- Who’s to say your parental leave policy won’t be abused, affecting your bottom line? Although studies from California and New Jersey do not support this belief, you may want to conduct your own research before proceeding.
- Encouraging employees to take parental leave could cause you to lose a pivotal employee for an extended period of time. Generally, there is some time to plan for absences prior to a child’s arrival, so you may be able to work around this.
- Implementing a parental leave policy may rub non-parent employees the wrong way. Employees who feel discriminated against or penalized for not having children may show reduced morale or productivity. Deloitte has mitigated this by extending their policy to cover all caregivers.
The Ever-Changing World of Parenting
Despite changes to the traditional family structure, there are still more employers providing paid maternity leave than paid paternity leave. As our society becomes more accepting and encouraging of diversity, employers must also consider the changing definition of ‘family’ and ensure their parental leave policies are inclusive. Policies should be inclusive of single parents, same sex couples, and other groups. It is important to be considerate of the wording used in your policy, such as ‘birth mother’ or ‘primary caregiver,’ which may exclude some parents. You’ll also want to ensure all new children, whether biological, adopted, fostered or otherwise, are accounted for.
If your organization chooses to implement a paid parental leave policy, you must ensure that time provided for bonding and care of a child is of equal duration for all parents, regardless of gender, as outlined in the Equal Employment Opportunity Commission’s (EEOC) Pregnancy Discrimination Act guidance. Be mindful of your state requirements as well, as some state legislation specifically requires employers that offer paid leave for birth events to also allow the same time for bonding. Of course, any leave related to medical aspects of pregnancy and childbirth would remain limited to women. Several well known companies have already made the switch to gender neutral policies and report success.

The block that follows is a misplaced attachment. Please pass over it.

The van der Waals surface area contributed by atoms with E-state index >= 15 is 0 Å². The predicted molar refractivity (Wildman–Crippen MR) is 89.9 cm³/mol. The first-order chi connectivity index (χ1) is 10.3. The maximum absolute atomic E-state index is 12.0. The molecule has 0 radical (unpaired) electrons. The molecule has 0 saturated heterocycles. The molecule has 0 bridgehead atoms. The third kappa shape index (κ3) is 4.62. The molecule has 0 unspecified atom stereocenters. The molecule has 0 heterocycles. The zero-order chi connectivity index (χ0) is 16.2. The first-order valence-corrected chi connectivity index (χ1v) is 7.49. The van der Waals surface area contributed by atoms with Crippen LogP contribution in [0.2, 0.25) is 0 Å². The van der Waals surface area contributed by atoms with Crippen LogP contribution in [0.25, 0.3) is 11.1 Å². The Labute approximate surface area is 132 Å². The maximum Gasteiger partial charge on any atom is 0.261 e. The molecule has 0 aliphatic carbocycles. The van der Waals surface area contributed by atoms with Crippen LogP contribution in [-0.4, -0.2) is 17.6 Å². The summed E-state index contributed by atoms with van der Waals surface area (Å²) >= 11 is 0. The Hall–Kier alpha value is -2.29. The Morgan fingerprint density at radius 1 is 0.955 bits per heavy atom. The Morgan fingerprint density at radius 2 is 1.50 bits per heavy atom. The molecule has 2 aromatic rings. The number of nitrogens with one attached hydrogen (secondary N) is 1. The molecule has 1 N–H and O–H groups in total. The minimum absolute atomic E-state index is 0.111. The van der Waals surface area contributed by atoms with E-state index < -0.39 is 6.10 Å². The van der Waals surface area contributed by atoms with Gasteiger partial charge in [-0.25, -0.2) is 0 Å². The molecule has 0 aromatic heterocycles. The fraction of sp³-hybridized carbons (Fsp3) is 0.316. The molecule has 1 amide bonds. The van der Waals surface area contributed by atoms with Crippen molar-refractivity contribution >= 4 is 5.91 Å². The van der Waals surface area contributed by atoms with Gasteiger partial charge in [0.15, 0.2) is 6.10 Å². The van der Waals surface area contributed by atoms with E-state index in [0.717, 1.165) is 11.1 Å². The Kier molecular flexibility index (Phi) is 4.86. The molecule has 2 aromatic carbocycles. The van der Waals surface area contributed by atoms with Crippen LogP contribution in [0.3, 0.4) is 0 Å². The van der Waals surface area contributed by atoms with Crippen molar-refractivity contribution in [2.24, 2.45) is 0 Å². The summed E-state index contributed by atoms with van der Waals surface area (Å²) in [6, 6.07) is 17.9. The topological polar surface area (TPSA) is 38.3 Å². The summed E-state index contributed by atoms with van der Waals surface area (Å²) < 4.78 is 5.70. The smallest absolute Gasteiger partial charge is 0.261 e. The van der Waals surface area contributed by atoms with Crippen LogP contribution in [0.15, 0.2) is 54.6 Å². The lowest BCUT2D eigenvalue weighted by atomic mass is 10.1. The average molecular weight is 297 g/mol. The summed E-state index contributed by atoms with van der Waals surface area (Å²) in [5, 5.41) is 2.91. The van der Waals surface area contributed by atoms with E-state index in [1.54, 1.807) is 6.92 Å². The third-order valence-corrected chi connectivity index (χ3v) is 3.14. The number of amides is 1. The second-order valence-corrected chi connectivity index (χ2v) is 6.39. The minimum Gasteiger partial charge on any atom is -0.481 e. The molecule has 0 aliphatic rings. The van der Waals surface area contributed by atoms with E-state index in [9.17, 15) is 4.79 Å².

Apart from the reduction of employer liability, there are numerous benefits associated with implementing gender neutral parental leave:
- 46% of fathers report not spending enough time with their children. Providing equal access to paid parental leave will reduce their work-family conflict, enabling them to be happier and more productive at work. Currently, fathers only take one week off work for new children, compared to mothers’ 11 weeks, despite 71% of Americans agreeing that fathers should have equal bonding time.
- More fathers taking parental leave is strongly correlated with mothers’ success in the workplace and achieving higher positions in their organizations. Additionally, longer parental leave taken by fathers increases the likelihood of mothers returning to work full-time, improving retention rates.
- Demonstrating your commitment to equality through a gender neutral policy is a great way to make your organization’s values known, and ensure that your employees are comfortable and happy.
When it comes to managing paid parental leave, you need to consider which system should be your system of record. Typically, this should be the system where you currently manage your pay policies, such as PTO, paid sick time, and vacation. However, it’s incredibly useful to know how much leave time an employee has in the system you use to administer FMLA and other leave policies.
While there is much to consider before implementing a paid parental policy, this growing trend is something you should educate yourself on, and consider offering on the basis of a healthier, happier, and more competitive workforce!